Drexel-Academy Partnership Ushers in the Future of Environmental Science Education
May 14, 2012 —
Incoming students in Drexel's revamped environmental science major will now spend a week prior to freshman orientation performing field research in Barnegat Bay, New Jersey. Photo Credit: Robin Miller Photography
This fall, Drexel Environmental Science students will have a breadth of new research and academic opportunities locally and across the globe as a result of the University’s unique academic affiliation
with the Academy of Natural Sciences
. Out of the affiliation comes the Department of Biodiversity, Earth and Environmental Science (BEES)
, where students will work and learn among some of the world’s leading scientists and have access to the Academy’s extensive natural science collections and community outreach programs.
“Our motto is ‘experiential learning early and often,’ which means incoming freshmen won’t have to wait until classes start to roll up their sleeves,” said Dr. David Velinsky, head of the new BEES department at Drexel, and vice president for Environmental Research at the Academy.
The Academy of Natural Sciences of Drexel University is America’s oldest natural history museum and a world leader in biodiversity and environmental research. For 200 years, the Academy has encouraged and cultivated the sciences, exploration of biodiversity and sharing discoveries with the public.
Freshmen entering Drexel’s environmental science major in the fall of 2012 will be the first to enroll in a newly redesigned environmental science bachelor's curriculum, which features a weeklong interactive course—prior to orientation—at the Barnegat Bay Field Station in New Jersey. The field station provides opportunities for biological surveys and estuary studies of over 180 acres of diverse coastal and forest habitats; students will gain hands-on research experience in turtle ecology, wetland processes and climate change, fisheries biology and nutrient dynamics during their pre-orientation week.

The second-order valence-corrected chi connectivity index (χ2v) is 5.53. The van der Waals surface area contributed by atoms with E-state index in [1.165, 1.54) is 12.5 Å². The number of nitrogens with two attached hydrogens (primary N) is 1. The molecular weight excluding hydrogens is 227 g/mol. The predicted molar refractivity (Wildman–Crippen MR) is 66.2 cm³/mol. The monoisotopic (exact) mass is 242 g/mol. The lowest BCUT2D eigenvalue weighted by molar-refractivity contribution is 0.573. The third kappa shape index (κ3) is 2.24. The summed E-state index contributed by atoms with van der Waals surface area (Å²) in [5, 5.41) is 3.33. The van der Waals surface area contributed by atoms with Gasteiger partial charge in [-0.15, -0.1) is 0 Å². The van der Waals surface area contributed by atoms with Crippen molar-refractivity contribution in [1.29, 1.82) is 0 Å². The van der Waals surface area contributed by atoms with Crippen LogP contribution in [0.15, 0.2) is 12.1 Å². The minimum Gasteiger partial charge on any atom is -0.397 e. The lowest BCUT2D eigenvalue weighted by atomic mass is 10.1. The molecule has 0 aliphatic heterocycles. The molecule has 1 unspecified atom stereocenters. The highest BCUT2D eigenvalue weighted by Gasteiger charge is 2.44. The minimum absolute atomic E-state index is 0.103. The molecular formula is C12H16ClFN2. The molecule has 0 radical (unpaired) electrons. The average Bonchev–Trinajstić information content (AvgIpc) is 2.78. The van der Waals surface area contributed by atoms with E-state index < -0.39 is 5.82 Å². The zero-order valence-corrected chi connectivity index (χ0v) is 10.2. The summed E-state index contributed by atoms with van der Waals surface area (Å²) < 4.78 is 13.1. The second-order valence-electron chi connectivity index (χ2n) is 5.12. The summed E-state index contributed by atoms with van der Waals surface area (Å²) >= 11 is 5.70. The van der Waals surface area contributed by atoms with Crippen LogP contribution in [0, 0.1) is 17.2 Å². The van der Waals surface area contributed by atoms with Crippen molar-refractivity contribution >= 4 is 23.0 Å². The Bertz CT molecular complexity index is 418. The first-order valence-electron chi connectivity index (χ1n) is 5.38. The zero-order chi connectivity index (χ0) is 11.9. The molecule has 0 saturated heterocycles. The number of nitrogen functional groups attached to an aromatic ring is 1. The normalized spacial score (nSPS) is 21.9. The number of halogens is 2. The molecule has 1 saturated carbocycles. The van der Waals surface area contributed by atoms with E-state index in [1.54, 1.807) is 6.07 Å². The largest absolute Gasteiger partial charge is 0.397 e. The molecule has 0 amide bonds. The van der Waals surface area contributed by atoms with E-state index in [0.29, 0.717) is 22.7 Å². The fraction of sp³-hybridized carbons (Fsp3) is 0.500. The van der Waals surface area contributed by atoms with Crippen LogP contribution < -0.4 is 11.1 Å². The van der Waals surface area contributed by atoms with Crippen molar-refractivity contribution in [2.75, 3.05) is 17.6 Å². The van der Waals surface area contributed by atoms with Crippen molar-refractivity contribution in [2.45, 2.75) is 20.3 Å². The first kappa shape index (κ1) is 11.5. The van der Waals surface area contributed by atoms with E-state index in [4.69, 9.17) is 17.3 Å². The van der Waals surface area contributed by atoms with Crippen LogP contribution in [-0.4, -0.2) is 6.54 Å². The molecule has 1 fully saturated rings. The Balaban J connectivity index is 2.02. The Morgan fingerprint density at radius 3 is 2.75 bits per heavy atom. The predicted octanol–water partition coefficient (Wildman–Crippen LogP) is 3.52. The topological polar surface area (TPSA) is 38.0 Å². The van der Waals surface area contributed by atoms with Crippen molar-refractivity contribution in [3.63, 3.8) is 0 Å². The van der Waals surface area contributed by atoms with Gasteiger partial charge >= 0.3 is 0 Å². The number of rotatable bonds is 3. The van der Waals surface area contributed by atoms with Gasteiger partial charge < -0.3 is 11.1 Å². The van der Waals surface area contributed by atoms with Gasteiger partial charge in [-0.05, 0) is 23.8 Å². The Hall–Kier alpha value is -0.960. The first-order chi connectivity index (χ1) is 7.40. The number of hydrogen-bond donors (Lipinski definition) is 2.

In addition to the redesigned bachelor’s degree in environmental science, the department will offer a minor in ecology as well as master’s and doctoral degrees in environmental science—all previously housed in the Department of Biology at Drexel.
“After the pre-term fieldwork at Barnegat Bay,” said Velinsky, “our students will continue their experiential learning for the rest of their academic careers at Drexel through basic and applied research and opportunities to work in field stations in the U.S. and abroad.”
In Philadelphia, students will have access to the Academy’s natural science collections, some of the most extensive in the world, which provide an exceptional context and resources for the assessment of environmental change on a local and global scale. Through Drexel’s cooperative education program (co-op), students can gain full-time work experience at the Academy in research and education positions, and can also get involved in the Academy’s extensive community outreach work, including public seminars and educational events and programs with Philadelphia high schools.
Across the U.S. and the globe, the Academy affiliation is also expanding field research opportunities for Drexel environmental science students. In addition to existing opportunities in Patagonia, Costa Rica and Bioko Island in West Africa, new study and co-op abroad programs are now available at Academy field sites, including Mongolia, Jamaica and Arctic regions of Canada.
The new BEES department in the College of Arts and Sciences brings together more than a dozen scientists from the Academy of Natural Sciences of Drexel University with the exceptional environmental science faculty from Drexel’s Department of Biology.
“I am excited about the expanded opportunities Drexel students will experience as a result of our affiliation with the Academy,” said Dr. Donna Murasko, dean of the College of Arts and Sciences. “We are proud to welcome the Academy’s scientists to our faculty and look forward to new collaborations and a brilliant future for the BEES Department.”
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